Auctions are a great place to get art supplies, and I especially like industrial auctions. It’s usually dirty, noisy, and sometimes too many smokers show up, but it’s a chance to poke around in factories and other places you wouldn’t ordinarily be allowed. It’s also a social event, you often see some of the same characters. Plus there’s usually donuts, hot dogs, and hot chocolate at the concession trailer.
This week’s auction I nicknamed the Mod Table auction. It was at a stretch limousine factory — which means metal, metal-working tools, sewing machines, bundles of leather, big bolts of vinyl and foam, velcro, spray adhesive, seat belts….. The company is moving all their operations to Ohio (without offering any of their local employees jobs which seems pretty crummy, I might add) and liquidating the entire factory.
Sometimes there’s a bonus at industrial auctions. If there happens to be some retro furniture, it usually sells a whole lot cheaper than it would at an antique auction, because industrial bidders aren’t interested in that sort of thing.
The contents of the lunch room in the factory were on the list to sell. I thought these chairs were sort of cool-looking — maybe from the 70’s? They are really strong, waterproof, and stack. I thought if they went cheap enough, they might be good for a party at the studio, or maybe I could donate them to the Creamery Arts Center because I thought they’d be good for kids’ art workshops.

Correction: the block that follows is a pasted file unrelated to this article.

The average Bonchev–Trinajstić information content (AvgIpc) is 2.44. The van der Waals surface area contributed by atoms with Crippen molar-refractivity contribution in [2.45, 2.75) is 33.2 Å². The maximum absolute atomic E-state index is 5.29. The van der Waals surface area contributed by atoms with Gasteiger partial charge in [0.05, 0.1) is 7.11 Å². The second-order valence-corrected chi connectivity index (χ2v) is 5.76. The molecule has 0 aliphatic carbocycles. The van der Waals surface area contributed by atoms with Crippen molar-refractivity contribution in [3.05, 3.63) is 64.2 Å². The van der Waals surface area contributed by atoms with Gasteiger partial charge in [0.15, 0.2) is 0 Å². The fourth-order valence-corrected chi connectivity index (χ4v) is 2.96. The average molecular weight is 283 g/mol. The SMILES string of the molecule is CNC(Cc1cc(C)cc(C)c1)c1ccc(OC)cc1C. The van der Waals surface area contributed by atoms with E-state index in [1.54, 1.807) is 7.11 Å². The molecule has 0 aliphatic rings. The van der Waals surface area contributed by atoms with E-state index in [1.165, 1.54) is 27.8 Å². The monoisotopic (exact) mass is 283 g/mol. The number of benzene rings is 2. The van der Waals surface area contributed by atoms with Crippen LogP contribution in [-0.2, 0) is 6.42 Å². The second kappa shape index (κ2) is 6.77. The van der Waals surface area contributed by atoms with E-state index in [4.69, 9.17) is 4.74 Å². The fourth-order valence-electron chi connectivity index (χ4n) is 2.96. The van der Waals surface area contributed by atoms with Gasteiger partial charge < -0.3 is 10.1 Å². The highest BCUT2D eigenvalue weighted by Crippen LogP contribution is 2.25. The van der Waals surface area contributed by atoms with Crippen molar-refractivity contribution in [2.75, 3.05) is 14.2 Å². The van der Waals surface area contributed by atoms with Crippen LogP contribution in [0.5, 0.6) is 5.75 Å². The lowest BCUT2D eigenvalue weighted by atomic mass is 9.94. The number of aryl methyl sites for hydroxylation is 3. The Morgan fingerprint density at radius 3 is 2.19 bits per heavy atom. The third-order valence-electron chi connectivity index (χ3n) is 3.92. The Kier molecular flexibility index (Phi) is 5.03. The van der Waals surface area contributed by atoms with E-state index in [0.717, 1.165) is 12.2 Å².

The tables seemed sort of ugly and odd though. But the wooden tops would be great work surfaces or could be recycled.
Bidding started. The auctioneer offered them at $50 per table. No bites. $25 per table. Not a nibble. $10 per table. Nothing.
There was a lot of more important stuff to auction, so he decided to offer the whole set of 5 tables and 40 chairs for one price and move on.
But no bidders at $100, $50, or $25. So the whole Lunch Table Set sold for $5.
When it was time move everything to an already stuffed trailer and truck, there was a little surprise.
The tables we had bought were not the tables that we thought we had bought.
We had actually bought 12 tables, 40 chairs and a whole lot of wood for $5.
And guess what, the tables stack too!